Prime Minister Narendra Modi, who will be in Uttar Pradesh's Jhansi today (19 November) for election campaigning, will formally hand over the Light Combat Helicopter (LCH) to the Indian Air Force (IAF).
The LCH is India's first indigenously-built dedicated combat helicopter. At least two airframes have been in use with the IAF in Ladakh since last year. The helos have been flying armed patrol sorties in the region amid reports of China’s unwillingness to move back its forces from some of the areas it occupied along the Line of Actual Control in May 2020.
The helicopter, developed by the Hindustan Aeronautics Limited, has undergone testing both in super high altitude areas along the northern border with Tibet and the plains along the western border with Pakistan.
The helo has undergone testing in Ladakh, where India and China ate locked in a standoff, and on the Siachen Glacier, the highest battlefield in the world where Indian and Pakistani troops have faced off since 1984.
Equipped with Shakti engine developed by HAL with French engine-maker Safran (earlier called Turbomeca), the 5.5-tonne helicopter has been designed to operate at an altitude of up to 20,000 feet.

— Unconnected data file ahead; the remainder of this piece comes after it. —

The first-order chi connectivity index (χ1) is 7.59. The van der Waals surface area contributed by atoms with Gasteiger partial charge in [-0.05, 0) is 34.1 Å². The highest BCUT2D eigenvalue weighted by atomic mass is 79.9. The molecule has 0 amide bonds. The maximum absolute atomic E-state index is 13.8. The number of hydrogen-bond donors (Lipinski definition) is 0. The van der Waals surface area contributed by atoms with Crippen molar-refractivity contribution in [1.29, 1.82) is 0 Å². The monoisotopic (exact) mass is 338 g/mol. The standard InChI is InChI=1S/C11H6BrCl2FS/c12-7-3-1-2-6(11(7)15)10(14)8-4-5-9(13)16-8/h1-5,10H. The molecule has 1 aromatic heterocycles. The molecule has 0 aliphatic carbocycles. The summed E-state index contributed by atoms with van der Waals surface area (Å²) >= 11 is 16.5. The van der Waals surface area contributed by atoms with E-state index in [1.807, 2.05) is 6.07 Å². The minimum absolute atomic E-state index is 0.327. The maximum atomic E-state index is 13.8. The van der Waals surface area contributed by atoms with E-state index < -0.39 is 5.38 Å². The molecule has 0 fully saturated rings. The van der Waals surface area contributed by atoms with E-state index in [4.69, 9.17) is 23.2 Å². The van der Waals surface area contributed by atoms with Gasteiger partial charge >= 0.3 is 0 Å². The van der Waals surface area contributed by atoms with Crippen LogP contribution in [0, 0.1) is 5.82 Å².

The combat helicopter comes armed with a cannon mounted below its nose, capable of piercing light armour with a thousand 20-millimetre bullets each minute. It carries 70-millimetre rockets on pods on either side. It can also be armed with an air-to-air missile and an anti-armour missile.
The LCH can also be armed with an air-to-air missile and an anti-armour missile. However, both these weapons are currently missing on the LCH, and it is solely dependent on its chin-mounted gun and 70-mm rockets for offensive operations.
MBDA’s Mistral air-to-air missile has been test-fired from the LCH, and the HAL has procured and integrated Mistral-specific launchers on the platform. However, the missile is not yet part of the arsenal.
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